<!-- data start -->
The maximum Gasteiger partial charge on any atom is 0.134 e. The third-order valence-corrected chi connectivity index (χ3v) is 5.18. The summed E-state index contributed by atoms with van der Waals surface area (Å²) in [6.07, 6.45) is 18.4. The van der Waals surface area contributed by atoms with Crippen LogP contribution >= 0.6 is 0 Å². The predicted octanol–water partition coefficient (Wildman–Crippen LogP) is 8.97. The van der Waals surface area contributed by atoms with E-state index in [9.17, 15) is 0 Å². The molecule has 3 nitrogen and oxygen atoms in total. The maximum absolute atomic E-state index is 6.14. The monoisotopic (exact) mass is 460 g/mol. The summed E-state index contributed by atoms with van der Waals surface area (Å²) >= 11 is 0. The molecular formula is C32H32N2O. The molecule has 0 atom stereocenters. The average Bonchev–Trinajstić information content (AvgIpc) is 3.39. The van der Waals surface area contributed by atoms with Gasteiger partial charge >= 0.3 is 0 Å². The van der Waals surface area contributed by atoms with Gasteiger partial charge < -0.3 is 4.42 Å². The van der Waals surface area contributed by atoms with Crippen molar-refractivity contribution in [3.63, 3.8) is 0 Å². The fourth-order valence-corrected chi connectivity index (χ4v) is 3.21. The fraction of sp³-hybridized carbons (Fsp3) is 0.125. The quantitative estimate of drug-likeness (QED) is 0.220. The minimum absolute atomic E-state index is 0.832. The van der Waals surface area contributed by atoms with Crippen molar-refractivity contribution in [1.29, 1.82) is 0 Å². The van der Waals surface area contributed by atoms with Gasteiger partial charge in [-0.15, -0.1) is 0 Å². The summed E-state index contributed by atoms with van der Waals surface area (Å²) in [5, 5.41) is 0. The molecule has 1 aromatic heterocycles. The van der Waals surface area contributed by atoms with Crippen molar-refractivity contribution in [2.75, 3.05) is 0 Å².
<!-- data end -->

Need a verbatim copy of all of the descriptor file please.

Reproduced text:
The maximum Gasteiger partial charge on any atom is 0.134 e. The third-order valence-corrected chi connectivity index (χ3v) is 5.18. The summed E-state index contributed by atoms with van der Waals surface area (Å²) in [6.07, 6.45) is 18.4. The van der Waals surface area contributed by atoms with Crippen LogP contribution >= 0.6 is 0 Å². The predicted octanol–water partition coefficient (Wildman–Crippen LogP) is 8.97. The van der Waals surface area contributed by atoms with E-state index in [9.17, 15) is 0 Å². The molecule has 3 nitrogen and oxygen atoms in total. The maximum absolute atomic E-state index is 6.14. The monoisotopic (exact) mass is 460 g/mol. The summed E-state index contributed by atoms with van der Waals surface area (Å²) >= 11 is 0. The molecular formula is C32H32N2O. The molecule has 0 atom stereocenters. The average Bonchev–Trinajstić information content (AvgIpc) is 3.39. The van der Waals surface area contributed by atoms with Gasteiger partial charge >= 0.3 is 0 Å². The van der Waals surface area contributed by atoms with Gasteiger partial charge < -0.3 is 4.42 Å². The van der Waals surface area contributed by atoms with Crippen molar-refractivity contribution in [3.63, 3.8) is 0 Å². The fourth-order valence-corrected chi connectivity index (χ4v) is 3.21. The fraction of sp³-hybridized carbons (Fsp3) is 0.125. The quantitative estimate of drug-likeness (QED) is 0.220. The minimum absolute atomic E-state index is 0.832. The van der Waals surface area contributed by atoms with Crippen molar-refractivity contribution in [1.29, 1.82) is 0 Å². The van der Waals surface area contributed by atoms with Gasteiger partial charge in [-0.15, -0.1) is 0 Å². The summed E-state index contributed by atoms with van der Waals surface area (Å²) in [5, 5.41) is 0. The molecule has 1 aromatic heterocycles. The van der Waals surface area contributed by atoms with Crippen molar-refractivity contribution in [2.75, 3.05) is 0 Å².